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Nationals come back from 9-0 deficit against Marlins

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Update (9:19 PM ET): Credit to the Nationals — they battled back. It’s 10-9 after six innings. They hung up a four-spot in the fifth and added five more in the sixth. Trea Turner hit a go-ahead grand slam. Maybe that players-only meeting helped after all.

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Wednesday’s players-only meeting in the Nationals’ clubhouse apparently didn’t do the trick. Through four innings of Thursday night’s series opener at home against the Marlins, the Nationals are getting blown out 9-1.

Starter Jeremy Hellickson has given up all nine runs, eight earned, on nine hits and a walk with two strikeouts. Martin Prado knocked in a run in the top of the first thanks to a fielding error by third baseman Anthony Rendon. In the second, J.T. Realmuto hit a two-run single and Justin Bour followed up with an RBI single. A short while later, Martin Prado clanked a three-run home run off the foul pole down the left field line. Bour added a two-run homer in the fourth.

Trea Turner put the Nationals on the board in the bottom of the fourth with a solo home run off of Pablo Lopez, but the Nats will need a lot more than that to get back into the game.

If the Nats drop Thursday’s game, they’ll have lost their fourth game in a row and their 18th in their last 23 games. The first-place Braves are currently leading the Brewers and the Phillies have the night off. The Nationals entered play Thursday seven games behind the Braves and 5.5 behind the Phillies.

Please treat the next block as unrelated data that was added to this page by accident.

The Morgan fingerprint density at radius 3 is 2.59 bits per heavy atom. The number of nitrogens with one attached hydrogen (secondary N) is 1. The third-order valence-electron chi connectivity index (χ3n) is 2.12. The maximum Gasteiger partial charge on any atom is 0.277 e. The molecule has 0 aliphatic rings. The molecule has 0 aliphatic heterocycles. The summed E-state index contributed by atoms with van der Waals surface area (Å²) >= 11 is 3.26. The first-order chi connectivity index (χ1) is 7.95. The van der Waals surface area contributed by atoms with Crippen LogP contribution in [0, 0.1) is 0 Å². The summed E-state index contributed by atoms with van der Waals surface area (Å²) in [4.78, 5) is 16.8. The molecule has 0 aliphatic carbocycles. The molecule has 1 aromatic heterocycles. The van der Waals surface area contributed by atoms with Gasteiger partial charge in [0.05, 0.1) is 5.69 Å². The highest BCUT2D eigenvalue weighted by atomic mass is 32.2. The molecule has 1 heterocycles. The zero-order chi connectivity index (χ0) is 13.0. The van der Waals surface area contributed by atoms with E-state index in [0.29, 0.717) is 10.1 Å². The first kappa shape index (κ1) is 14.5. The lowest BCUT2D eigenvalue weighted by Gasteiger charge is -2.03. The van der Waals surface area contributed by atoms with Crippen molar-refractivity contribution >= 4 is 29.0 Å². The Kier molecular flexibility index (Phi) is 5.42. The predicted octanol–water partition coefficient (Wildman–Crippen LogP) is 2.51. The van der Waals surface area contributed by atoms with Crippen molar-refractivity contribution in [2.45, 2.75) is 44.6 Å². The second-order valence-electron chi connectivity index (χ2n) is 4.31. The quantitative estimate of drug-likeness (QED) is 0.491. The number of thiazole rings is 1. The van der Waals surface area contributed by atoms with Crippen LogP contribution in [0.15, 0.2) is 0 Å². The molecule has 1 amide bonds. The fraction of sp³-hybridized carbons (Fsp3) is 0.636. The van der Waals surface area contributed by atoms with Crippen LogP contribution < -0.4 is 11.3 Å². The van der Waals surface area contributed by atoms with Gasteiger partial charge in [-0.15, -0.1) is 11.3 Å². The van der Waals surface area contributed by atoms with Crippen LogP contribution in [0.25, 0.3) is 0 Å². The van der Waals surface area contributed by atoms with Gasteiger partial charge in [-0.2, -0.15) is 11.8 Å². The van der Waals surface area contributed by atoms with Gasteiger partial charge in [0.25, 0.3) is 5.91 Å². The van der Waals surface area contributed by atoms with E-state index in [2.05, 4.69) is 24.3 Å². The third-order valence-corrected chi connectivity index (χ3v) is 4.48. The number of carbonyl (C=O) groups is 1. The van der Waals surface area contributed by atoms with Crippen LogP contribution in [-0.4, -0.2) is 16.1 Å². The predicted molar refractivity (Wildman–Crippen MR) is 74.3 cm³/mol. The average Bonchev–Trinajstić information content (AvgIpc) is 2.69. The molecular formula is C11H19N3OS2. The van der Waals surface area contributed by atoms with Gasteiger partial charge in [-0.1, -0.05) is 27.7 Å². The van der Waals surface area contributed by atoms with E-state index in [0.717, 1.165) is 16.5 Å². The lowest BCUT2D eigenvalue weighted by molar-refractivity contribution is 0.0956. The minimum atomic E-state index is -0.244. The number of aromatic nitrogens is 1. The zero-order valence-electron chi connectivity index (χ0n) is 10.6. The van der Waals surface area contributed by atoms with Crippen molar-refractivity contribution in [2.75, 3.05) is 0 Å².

If you had been told in mid-April that, in July, Gabe Kapler would be the most successful of the three rookie managers in the National League, you likely would have been very skeptical. Kapler’s Phillies are 47-37. Mickey Callaway’s Mets are 34-49. And Dave Martinez’s 42-43 Nationals are sinking quickly.

Padres set franchise record in 19-4 win over Blue Jays

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The Padres turned out in remarkable fashion on Saturday, following up on Friday’s 6-3 win with a decisive 19-run effort to take the series from the Blue Jays. Rookie right-hander Cal Quantrill spun six strong innings, holding Toronto to three runs and striking out nine of 22 batters, but it was the Padres’ offense that really sealed the deal.

Of the 19 runs they put up, seven landed for home runs — establishing a franchise-best record for most home runs amassed during a single game.

Wil Myers and Ian Kinsler went back-to-back for the first two homers, each coming off of an Edwin Jackson pitch in the second inning. Myers’ 351-foot blast was his eighth of the season, while Kinsler’s 382-footer marked his sixth so far this spring. Two innings later, in the fourth, Jackson once again set the table for Austin Hedges, who promptly went yard with the first grand slam of his five-year career in the majors and boosted the Padres to a six-run advantage.

The home runs came for the Blue Jays, too — Lourdes Gurriel Jr. plucked one from a bouquet of sliders in the second, while Justin Smoak collected his ninth homer on a first-pitch fastball in the fourth — but it wasn’t nearly enough to keep pace with the Padres. In the sixth, Hunter Renfroe took his turn against Derek Law and punched a two-run shot out to center field. He returned in the eighth for a second helping, sandwiching another 376-foot home run in between a solo homer from Eric Hosmer and a two-RBI knock from Myers, too.

By the time the dust settled, the Padres had gathered 19 runs on 20 hits. They finished the game just one run shy of tying their single-game record for runs scored, a feat no Padres’ lineup has replicated since their 20-7 rout of the Expos on May 19, 2001.